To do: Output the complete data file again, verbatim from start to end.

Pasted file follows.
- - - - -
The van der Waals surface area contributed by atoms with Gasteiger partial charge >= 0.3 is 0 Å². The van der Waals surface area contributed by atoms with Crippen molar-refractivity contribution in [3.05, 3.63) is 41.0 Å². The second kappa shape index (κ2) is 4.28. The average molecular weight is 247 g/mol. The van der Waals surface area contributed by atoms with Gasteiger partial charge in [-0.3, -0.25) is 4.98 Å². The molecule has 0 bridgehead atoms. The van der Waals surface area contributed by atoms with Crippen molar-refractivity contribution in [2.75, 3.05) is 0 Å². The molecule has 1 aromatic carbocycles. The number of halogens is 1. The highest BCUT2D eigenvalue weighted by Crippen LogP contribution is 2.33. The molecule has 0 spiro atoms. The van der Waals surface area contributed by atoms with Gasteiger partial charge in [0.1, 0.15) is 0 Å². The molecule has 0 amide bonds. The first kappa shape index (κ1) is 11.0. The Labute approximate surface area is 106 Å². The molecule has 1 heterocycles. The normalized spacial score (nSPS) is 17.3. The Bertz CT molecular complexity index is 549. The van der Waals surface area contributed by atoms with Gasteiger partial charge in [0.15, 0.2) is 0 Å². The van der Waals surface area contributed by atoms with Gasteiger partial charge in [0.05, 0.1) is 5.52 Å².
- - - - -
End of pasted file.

The van der Waals surface area contributed by atoms with Gasteiger partial charge >= 0.3 is 0 Å². The van der Waals surface area contributed by atoms with Crippen molar-refractivity contribution in [3.05, 3.63) is 41.0 Å². The second kappa shape index (κ2) is 4.28. The average molecular weight is 247 g/mol. The van der Waals surface area contributed by atoms with Gasteiger partial charge in [-0.3, -0.25) is 4.98 Å². The molecule has 0 bridgehead atoms. The van der Waals surface area contributed by atoms with Crippen molar-refractivity contribution in [2.75, 3.05) is 0 Å². The molecule has 1 aromatic carbocycles. The number of halogens is 1. The highest BCUT2D eigenvalue weighted by Crippen LogP contribution is 2.33. The molecule has 0 spiro atoms. The van der Waals surface area contributed by atoms with Gasteiger partial charge in [0.1, 0.15) is 0 Å². The molecule has 0 amide bonds. The first kappa shape index (κ1) is 11.0. The Labute approximate surface area is 106 Å². The molecule has 1 heterocycles. The normalized spacial score (nSPS) is 17.3. The Bertz CT molecular complexity index is 549. The van der Waals surface area contributed by atoms with Gasteiger partial charge in [0.15, 0.2) is 0 Å². The van der Waals surface area contributed by atoms with Gasteiger partial charge in [0.05, 0.1) is 5.52 Å².